Many parts of the system are deemed to “not be working well” and need major reform. “A one size-fits-all curriculum,” to cite a glaring example, “is not serving students well. The pace is too slow for some, too fast for others.”
Serious parental concerns have been registered over the quality of teaching and learning. Only 62 per cent of parent respondents felt that students receive “highly effective teaching in their classes.” Most alarmingly, only 49 per cent of parents and some 33 per cent of community members feel students are being “well prepared to move onto the next grade.” Fewer still believe graduates are being “well prepared” for either university or the workforce.
Critical questions have been posed and expectations raised sky-high for system-wide change. Surveying those scattered recommendations, a few possible policy initiatives do present themselves. Teacher quality reform, toyed with in the 2012 Kids & Learning First report, is back on the public agenda. On the heels of our March 2014 AIMS report, “Maintaining Spotless Records,” it’s now morphed into setting higher faculty of education admission standards, more rigorous teacher performance evaluation and removing administrators from the teachers’ union.
The February 2014 public row over Drake University “bird course” teacher salary upgrades obviously struck a chord with the public, if not with the teachers’ union. “Initial teacher classification, advancement in classification levels, and pay increases,” the panel recognizes, “need to be tied to system requirements and strong performance in assigned duties.”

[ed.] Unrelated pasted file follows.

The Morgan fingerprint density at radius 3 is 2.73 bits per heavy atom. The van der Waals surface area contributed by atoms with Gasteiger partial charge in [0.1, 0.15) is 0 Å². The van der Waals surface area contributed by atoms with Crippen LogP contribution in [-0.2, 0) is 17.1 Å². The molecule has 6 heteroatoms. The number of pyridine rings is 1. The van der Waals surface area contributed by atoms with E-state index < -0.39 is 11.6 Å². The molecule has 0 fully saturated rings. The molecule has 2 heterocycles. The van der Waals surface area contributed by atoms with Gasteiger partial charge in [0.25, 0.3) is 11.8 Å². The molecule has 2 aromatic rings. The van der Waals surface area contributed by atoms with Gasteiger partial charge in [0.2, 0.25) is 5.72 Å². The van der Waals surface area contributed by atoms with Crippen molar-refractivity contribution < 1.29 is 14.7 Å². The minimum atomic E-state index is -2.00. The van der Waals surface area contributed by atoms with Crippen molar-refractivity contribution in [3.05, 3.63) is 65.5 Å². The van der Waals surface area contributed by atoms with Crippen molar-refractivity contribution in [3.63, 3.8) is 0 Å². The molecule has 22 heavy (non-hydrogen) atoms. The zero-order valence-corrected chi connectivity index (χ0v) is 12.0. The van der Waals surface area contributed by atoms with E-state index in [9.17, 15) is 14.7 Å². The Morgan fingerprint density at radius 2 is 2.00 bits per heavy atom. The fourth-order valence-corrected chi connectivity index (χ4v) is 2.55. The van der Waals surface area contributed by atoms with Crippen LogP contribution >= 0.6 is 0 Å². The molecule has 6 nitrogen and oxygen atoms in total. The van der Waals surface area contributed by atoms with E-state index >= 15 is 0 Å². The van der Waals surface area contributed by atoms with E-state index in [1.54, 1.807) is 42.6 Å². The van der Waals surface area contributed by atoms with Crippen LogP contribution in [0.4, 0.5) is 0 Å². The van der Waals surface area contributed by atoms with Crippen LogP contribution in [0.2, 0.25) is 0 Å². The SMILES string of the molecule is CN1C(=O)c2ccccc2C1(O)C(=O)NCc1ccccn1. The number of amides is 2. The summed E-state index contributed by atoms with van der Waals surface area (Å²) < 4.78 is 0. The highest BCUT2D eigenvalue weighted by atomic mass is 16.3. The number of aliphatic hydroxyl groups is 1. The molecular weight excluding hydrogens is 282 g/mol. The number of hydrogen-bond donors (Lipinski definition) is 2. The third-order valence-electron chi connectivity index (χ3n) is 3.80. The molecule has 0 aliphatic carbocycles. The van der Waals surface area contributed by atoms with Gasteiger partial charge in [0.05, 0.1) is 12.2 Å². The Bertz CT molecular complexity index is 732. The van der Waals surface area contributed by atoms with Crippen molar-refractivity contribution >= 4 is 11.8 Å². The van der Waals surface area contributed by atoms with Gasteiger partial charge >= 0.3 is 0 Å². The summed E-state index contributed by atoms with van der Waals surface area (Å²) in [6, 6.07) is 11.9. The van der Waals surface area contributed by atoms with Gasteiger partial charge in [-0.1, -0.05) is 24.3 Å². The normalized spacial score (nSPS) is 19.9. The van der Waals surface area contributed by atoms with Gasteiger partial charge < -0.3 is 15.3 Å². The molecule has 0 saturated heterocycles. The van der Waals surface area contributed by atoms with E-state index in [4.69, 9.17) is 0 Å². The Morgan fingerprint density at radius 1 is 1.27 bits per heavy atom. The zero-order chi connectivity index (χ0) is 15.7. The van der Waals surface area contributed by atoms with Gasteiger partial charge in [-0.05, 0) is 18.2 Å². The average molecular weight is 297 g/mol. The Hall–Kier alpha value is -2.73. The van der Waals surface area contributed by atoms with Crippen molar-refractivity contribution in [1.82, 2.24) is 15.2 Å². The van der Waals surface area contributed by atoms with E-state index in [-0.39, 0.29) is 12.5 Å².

Student conduct and discipline may well finally get addressed. The panel heard, loud and clear, that “punctuality, attendance, organization, and responsibility” were lacking, adversely affecting graduates’ “job and life-related competencies.”
After a decade of promoting higher graduation levels and adopting “no fail” policies, the panel found “social promotion” was causing a whole set of new student performance problems. Openly confronting the “attainment-achievement” gap and aligning grade progression with actual student competency levels will be a massive undertaking.
Inclusion of special education students continues to be a serious concern for teachers as well as parents and student support staff. Fewer than one in three respondents in those categories feel special education services are “meeting the needs of all students.” Instead of confronting the problem head on, the panel reverts to the usual response — add “more learning supports.”
The Freeman report’s rhetoric about “disrupting the status quo” echoes the battle cry of Ray Ivany’s Now or Never Nova Scotia report. It all sounds good, but it’s still hard to imagine two consummate insiders, Freeman and Casey, leading the charge. Winning over those wedded to the status quo will be a formidable challenge.
What does “disruptive change” actually mean in education – and do “insiders” and “outsiders” see it the same way? Who’s defending the Status Quo in Nova Scotia and elsewhere — and where are they hiding? Are calls for “disruptive change” just a way of blowing-off stem and intended more as “expressions of sentiment” rather than policy direction? Will education ‘ insiders’ ever warm to such changes or will it require a wholesale change in school administration at every level?